Larry Summers and the Lending Club
So here’s something potential Fed Chair Larry Summers is involved with, a company called Lending Club, which creates a money lending system that cuts out the middle man banks.
Specifically, people looking for money come to the site and tell their stories, and try to get loans. The investors invest in whichever loans look good to them, for however much money they want. For a perspective on the risks and rewards of this kind of peer-to-peer lending operation, look at this Wall Street Journal article which explains things strictly from the investor’s point of view.
A few red flags go up for me as I learn more about Lending Club.
First, from this NYTimes article, “The company [Lending Club] itself is not regulated as a bank. But it has teamed up with a bank in Utah, one of the states that allows banks to charge high interest rates, and that bank is overseen by state regulators and the Federal Deposit Insurance Corporation.”
I’m not sure how the FDIC is involved exactly, but the Utah connection is good for something, namely allowing high interest rates. According to the same article, 37% of loans are for APR’s of between 19% and 29%.
Next, Summers is referred to in that article as being super concerned about the ability for the consumers to pay back the loans. But I wonder how someone is supposed to be both desperate enough to go for a 25% APR loan and also able to pay back the money. This sounds like loan sharking to me.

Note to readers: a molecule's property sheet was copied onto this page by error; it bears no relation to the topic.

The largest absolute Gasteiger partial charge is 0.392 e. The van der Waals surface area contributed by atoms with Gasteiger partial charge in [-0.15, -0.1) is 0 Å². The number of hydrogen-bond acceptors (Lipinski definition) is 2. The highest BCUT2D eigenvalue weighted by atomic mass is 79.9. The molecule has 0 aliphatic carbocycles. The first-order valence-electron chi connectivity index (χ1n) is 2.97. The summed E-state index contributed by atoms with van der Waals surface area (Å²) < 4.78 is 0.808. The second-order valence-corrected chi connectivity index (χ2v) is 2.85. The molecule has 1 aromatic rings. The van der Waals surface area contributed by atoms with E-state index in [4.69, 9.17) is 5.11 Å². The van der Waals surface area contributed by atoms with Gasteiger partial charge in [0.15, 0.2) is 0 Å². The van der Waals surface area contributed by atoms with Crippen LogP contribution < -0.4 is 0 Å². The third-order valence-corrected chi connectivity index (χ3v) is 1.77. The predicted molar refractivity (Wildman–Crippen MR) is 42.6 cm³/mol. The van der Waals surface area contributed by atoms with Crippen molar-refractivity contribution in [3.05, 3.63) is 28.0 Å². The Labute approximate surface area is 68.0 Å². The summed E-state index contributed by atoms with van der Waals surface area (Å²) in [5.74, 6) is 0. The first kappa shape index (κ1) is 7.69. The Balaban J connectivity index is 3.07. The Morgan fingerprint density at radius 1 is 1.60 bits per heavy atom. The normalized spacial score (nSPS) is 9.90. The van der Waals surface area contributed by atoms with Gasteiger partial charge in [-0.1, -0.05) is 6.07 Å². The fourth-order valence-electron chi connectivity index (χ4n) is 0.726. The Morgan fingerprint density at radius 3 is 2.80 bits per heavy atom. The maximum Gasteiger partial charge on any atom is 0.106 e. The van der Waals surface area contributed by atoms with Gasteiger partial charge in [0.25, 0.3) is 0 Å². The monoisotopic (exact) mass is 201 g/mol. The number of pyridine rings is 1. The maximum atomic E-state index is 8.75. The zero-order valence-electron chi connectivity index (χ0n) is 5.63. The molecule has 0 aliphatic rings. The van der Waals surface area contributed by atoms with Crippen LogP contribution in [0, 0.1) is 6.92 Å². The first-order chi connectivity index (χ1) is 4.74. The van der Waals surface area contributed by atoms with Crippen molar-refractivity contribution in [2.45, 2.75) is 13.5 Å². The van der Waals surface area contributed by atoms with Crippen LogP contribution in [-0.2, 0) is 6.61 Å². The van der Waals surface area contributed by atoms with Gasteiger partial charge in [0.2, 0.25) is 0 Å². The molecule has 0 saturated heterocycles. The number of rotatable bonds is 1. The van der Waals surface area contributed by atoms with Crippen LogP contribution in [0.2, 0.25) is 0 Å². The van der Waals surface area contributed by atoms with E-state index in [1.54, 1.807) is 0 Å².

Probably what bothers me most though is that Lending Club, in addition to offering credit scores and income when they have that information, also scores people asking for loans with a proprietary model which is, as you guessed it, unregulated. Specifically, if it’s anything like ZestFinance, could use signals more correlated to being uneducated and/or poor than to the willingness or ability to pay back loans.
By the way, I’m not saying this concept is bad for everyone- there are probably winners on the side of the loanees, and it might be possible that they get a loan they otherwise couldn’t get or they get better terms than otherwise or a more bespoke contract than otherwise. I’m more worried about the idea of this becoming the new normal of how money changes hands and how that would affect people already squeezed out of the system.
I’d love your thoughts.